The U.S. and Cuba are pressing reset on diplomatic relations. And here's one of the many questions coming out of this story: Will Assata Shakur be extradited and face life in prison back in the U.S.?
"I come from a very strong history, and I simply want to live on this planet," said Shakur.
Shakur was convicted of the 1973 killing of a New Jersey state trooper during a shootout. She was shot twice by officers during the incident. (Video Via RBGStreet Scholar)
Shakur was given life in prison but always proclaimed her innocence. She was a member of the armed black nationalist group the Black Liberation Army and the Black Panther Party.
In 1979, Shakur escaped from prison with the help of fellow Liberation Army members and fled to Cuba where Fidel Castro took her in as a fellow socialist and accepted her request for asylum.
In 2013, Shakur became the first woman to be on the FBI's Most Wanted Terrorists List.
New Jersey state is offering a $1 million reward in addition to the FBI's $1 million reward for information leading to the arrest of Shakur.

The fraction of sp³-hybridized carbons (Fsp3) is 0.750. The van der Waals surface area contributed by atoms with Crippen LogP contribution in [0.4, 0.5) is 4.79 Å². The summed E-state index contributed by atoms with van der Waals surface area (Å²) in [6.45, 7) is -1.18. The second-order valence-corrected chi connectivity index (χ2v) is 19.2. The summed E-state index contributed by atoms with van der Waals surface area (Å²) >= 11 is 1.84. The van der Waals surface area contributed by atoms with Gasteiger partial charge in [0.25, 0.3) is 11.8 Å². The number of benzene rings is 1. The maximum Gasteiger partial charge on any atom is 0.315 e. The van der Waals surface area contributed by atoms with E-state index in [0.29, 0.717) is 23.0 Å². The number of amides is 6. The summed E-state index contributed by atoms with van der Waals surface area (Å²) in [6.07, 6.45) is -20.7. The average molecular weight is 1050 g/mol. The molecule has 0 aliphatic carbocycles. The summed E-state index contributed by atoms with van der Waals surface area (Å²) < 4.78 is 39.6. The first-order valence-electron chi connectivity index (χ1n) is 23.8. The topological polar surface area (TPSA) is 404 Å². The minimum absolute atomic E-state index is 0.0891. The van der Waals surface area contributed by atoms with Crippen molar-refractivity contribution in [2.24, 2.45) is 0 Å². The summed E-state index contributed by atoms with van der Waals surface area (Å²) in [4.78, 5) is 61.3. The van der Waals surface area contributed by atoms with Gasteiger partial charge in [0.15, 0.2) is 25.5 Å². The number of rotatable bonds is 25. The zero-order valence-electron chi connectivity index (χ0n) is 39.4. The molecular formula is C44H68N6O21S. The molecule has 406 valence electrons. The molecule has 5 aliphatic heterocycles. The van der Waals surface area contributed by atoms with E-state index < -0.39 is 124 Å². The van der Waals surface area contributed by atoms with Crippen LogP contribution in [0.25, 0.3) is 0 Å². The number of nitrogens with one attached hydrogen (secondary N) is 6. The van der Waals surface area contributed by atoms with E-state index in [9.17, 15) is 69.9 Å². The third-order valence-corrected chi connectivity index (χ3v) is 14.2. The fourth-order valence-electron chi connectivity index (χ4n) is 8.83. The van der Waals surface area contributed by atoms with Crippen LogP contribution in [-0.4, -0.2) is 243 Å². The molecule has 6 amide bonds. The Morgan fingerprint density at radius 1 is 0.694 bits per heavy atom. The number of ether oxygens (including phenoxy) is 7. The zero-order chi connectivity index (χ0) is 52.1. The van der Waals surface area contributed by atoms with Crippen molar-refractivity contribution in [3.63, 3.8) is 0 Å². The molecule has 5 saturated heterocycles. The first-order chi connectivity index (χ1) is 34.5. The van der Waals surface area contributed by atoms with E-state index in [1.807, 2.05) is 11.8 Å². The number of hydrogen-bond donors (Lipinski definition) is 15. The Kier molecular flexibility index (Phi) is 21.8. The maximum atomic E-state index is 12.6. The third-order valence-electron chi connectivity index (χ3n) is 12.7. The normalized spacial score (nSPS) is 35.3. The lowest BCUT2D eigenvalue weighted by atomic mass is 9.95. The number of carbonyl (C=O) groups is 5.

New Jersey law enforcement has said it hopes improved ties between the countries will lead to Shakur's extradition. But there are a lot of factors at play.
The U.S. is home to many Cuban-born immigrants who fled to the U.S. at the time of Castro's takeover. The U.S. probably won't be handing them over.
And a legal adviser explained to Al Jazeera because the Cuban government has labeled Shakur a political refugee, the country would likely never agree to extradite her anyway.
This video includes images from the FBI.
Support real journalism. Support local journalism. Subscribe to The Atlanta Journal-Constitution today. See offers.
Your subscription to the Atlanta Journal-Constitution funds in-depth reporting and investigations that keep you informed. Thank you for supporting real journalism.